It is not a crime for a juvenile to run away from home in California. The state has adopted the Interstate Compact on Juveniles, which states juveniles who are believed to have run away from home can be detained and returned to the custody of a: 1) parent, 2) guardian, or 3) the court. Below are the applicable provisions of California law from the California Welfare and Institutions Codes.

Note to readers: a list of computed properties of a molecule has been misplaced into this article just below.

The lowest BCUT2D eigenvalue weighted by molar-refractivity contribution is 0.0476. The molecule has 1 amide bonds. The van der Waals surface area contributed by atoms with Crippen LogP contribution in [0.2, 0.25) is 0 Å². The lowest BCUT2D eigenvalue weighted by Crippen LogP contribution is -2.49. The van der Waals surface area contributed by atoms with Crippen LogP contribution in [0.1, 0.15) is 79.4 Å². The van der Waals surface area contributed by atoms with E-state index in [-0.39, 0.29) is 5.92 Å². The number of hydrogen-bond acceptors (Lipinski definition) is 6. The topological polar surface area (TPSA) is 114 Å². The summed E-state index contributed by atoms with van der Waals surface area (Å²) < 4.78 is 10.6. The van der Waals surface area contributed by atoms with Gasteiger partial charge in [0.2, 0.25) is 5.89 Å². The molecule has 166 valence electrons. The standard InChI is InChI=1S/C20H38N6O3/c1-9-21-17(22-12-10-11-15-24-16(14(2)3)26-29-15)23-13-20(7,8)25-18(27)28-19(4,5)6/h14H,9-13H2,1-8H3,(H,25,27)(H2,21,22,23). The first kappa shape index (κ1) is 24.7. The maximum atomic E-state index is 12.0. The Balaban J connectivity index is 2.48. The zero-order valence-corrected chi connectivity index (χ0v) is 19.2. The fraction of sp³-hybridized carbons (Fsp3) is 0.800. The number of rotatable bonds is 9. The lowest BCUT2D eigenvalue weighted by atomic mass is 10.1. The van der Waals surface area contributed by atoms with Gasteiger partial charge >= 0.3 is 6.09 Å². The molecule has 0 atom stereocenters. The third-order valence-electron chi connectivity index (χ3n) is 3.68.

(a) Any person under the age of 18 years who persistently or habitually refuses to obey the reasonable and proper orders or directions of his or her parents, guardian, or custodian, or who is beyond the control of that person, or who is under the age of 18 years when he or she violated any ordinance of any city or county of this state establishing a curfew based solely on age is within the jurisdiction of the juvenile court which may adjudge the minor to be a ward of the court.